Elly McDonald


Mad Men I have known


The most flagrantly exhibitionist piece I will ever write

When the TV series Mad Men was at its peak popularity, people kept telling me I should watch it.

“You’d love it,” they’d say. “It’s so you.”

I would smile tightly and think, why would I watch a fictionalised account of ad agency culture in the ‘60s? I lived ad agencies in the ‘90s.

This is the third of a trio of kiss’n’tell blog posts about my sexcapades from my 30s, the decade I took up residence in London’s ad agency “village”.

Worry not. I won’t get (too) explicit. In fact I plan to keep this one short, mostly because sex in London ad agencies was kind of Groundhog Day. [Plan failed.]

I possibly should have known better. When I was 18 and newly-arrived in Sydney (from Melbourne, Australia, where I’d spent my teens), the creative director of a trendy ad agency asked me out to dinner. We ate at a Vietnamese restaurant on Oxford Street. It’s still there, apparently, now billing itself as a Chinese restaurant, still called Tin Hong.

I had two favourite dishes at Tin Hong: a duck dish, and the Vietnamese Baby Quail in Lemon Sauce. On this occasion I ordered the quail.

My date was coked up, sweating and hyper like Ray Liotta in Goodfellas. I didn’t recognise that was what was going on – I was still too naïve for that. I just thought he was an agitated type.

Agitated-type dates make me nervous. Actually, all dates make me nervous. But this guy was freaking me out. At a certain point as I raised a baby quail dripping lemon sauce to my lips, using chopsticks, I lost focus momentarily and the quail dropped down my cleavage. It was lodged in my bra. I had to reach in and fish it out. I had lemon sauce seeping through my emerald green silk shirt and my date’s eyes were spinning in his head.

He offered to take my shirt home to have it dry-cleaned for me. He insisted. That would have involved removing said shirt. It would have involved seeing him again. It was a surreal episode and I should have taken note: advertising agency guys?  Steer clear.

Within a few short years I was on a date again with an ad agency partner, another oh so hip, international award-winning creative boutique. I thought we were doing job interviews. It wasn’t till a few dates in that he announced his interest in me was personal, not professional.

Well of course. Lust in ad agencies is by definition unprofessional. RFOL.

I had a few more dating encounters with ad agency personnel before I made the move to London. I don’t know why I kept encountering them. Karma. One told me I was shallow and materialistic when I said I didn’t fancy dating a man with a messy house. (Curiously, many years later an ad agency creative told me I was shallow and materialistic when I said I didn’t care for my then-sex partner’s house being like a display home, no trace on display of anything personal. My then sex-partner was COO – Chief Operating Officer – of global operations for a household name advertising agencies brand. He was so seldom home his home wasn’t home. And yeah, I was shallow and materialistic.)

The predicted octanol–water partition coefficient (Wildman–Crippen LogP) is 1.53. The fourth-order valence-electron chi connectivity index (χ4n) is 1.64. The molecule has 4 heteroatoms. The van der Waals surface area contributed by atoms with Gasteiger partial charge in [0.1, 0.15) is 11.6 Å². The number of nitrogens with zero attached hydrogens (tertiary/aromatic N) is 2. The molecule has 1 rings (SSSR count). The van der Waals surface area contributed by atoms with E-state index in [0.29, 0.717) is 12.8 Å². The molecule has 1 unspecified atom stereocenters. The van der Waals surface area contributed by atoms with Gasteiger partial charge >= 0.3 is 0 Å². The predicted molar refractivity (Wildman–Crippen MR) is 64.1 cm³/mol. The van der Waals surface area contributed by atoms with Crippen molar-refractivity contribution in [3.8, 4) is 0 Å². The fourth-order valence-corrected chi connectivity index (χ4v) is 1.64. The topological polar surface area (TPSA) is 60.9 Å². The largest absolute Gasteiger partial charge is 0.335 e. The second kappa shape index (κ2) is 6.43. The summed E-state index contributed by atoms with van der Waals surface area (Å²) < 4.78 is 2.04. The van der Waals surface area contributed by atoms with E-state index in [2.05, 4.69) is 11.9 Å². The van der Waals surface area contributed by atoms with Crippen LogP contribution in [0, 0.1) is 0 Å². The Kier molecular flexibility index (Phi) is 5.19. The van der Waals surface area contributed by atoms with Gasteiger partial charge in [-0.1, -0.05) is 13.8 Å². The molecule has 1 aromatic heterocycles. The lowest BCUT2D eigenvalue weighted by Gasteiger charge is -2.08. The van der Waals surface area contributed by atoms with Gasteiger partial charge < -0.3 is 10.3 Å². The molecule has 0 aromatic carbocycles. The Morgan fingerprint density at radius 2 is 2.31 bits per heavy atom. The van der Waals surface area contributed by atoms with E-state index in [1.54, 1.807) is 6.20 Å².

How did I get to London and London’s Adland?

I took a plane. No, really. For my 31stbirthday, I booked a 12-week trip around Western Europe, Britain, Ireland and coastal USA, courtesy of a financial windfall (another story altogether). On the first flight leg out, from Sydney to Rome, the week of my birthday, I was seated next to THE most attractive, charming man I’d ever met. He was so charming and so attractive I was fantasising knee-tremblers in the toilets before we’d even reached Singapore. I was mentally choreographing the gymnastics required to join the Mile High Club.

I was certain my friends had got together and hired a gigolo as my birthday gift.

This man turned out to work in London advertising. He knew the London ad man whose Merc had famously been torched in recent race riots, Brixton or Birmingham, I don’t recall.

I wanted to see him again. I did see him again. The Basil Street Hotel, Knightsbridge, during the Chelsea Flower Show 1992. Possibly my favourite night, ever. (Guests in adjacent rooms complained.)

That night he admitted his girlfriend was temporarily in Barcelona, attending the Barcelona Olympics. She worked in London advertising, too. It was clear where my destiny lay – not with him, and I never met her, but in the hub of the Village. (I did meet him a few more times. By then I was in agency senior marketing roles. We met at conferences and seminars. I made a point of draping myself seductively over him, to demonstrate my sales technique, to him and his friends; and I kneeled by his knees and gazed seductively up, fingertips gently hovering above his thigh. That worked – his boss, observing from across a hotel conference foyer, subsequently interviewed me for jobs based on the technique I demonstrated then. He laughed that I was tough enough to cope with his boys.)

When I first entered London ad agencies, as an admin temp, I was immediately struck – in my first ascending ride in an agency lift – by how supernaturally good-looking ad folks were. Seriously. All advertising agency agency CEOs and chairmen were demi-gods. There was one whose eyes were emeralds. One with sapphire eyes.